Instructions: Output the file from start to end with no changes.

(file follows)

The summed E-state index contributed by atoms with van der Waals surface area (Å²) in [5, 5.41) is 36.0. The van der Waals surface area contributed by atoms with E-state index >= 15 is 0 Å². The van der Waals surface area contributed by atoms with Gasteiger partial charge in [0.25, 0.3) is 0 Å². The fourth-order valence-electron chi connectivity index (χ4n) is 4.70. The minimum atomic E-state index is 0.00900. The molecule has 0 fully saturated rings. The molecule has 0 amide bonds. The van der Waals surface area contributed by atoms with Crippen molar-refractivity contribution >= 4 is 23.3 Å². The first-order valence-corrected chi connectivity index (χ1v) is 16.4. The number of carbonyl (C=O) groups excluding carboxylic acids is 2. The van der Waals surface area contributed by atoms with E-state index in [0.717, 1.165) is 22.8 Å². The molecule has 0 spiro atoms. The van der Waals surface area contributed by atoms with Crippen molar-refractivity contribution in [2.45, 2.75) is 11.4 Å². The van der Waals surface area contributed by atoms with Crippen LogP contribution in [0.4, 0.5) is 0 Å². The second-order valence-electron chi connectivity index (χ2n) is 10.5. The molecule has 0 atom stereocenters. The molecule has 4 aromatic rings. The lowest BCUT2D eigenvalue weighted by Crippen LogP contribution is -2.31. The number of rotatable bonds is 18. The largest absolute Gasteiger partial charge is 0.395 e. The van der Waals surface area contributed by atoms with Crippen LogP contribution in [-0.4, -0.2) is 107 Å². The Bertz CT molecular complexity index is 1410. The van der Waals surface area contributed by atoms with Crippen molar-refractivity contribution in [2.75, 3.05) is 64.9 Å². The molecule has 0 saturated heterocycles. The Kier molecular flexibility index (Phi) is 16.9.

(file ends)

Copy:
The summed E-state index contributed by atoms with van der Waals surface area (Å²) in [5, 5.41) is 36.0. The van der Waals surface area contributed by atoms with E-state index >= 15 is 0 Å². The van der Waals surface area contributed by atoms with Gasteiger partial charge in [0.25, 0.3) is 0 Å². The fourth-order valence-electron chi connectivity index (χ4n) is 4.70. The minimum atomic E-state index is 0.00900. The molecule has 0 fully saturated rings. The molecule has 0 amide bonds. The van der Waals surface area contributed by atoms with Crippen molar-refractivity contribution >= 4 is 23.3 Å². The first-order valence-corrected chi connectivity index (χ1v) is 16.4. The number of carbonyl (C=O) groups excluding carboxylic acids is 2. The van der Waals surface area contributed by atoms with E-state index in [0.717, 1.165) is 22.8 Å². The molecule has 0 spiro atoms. The van der Waals surface area contributed by atoms with Crippen molar-refractivity contribution in [2.45, 2.75) is 11.4 Å². The van der Waals surface area contributed by atoms with Crippen LogP contribution in [0.4, 0.5) is 0 Å². The second-order valence-electron chi connectivity index (χ2n) is 10.5. The molecule has 0 atom stereocenters. The molecule has 4 aromatic rings. The lowest BCUT2D eigenvalue weighted by Crippen LogP contribution is -2.31. The number of rotatable bonds is 18. The largest absolute Gasteiger partial charge is 0.395 e. The van der Waals surface area contributed by atoms with Crippen LogP contribution in [-0.4, -0.2) is 107 Å². The Bertz CT molecular complexity index is 1410. The van der Waals surface area contributed by atoms with Crippen molar-refractivity contribution in [2.75, 3.05) is 64.9 Å². The molecule has 0 saturated heterocycles. The Kier molecular flexibility index (Phi) is 16.9.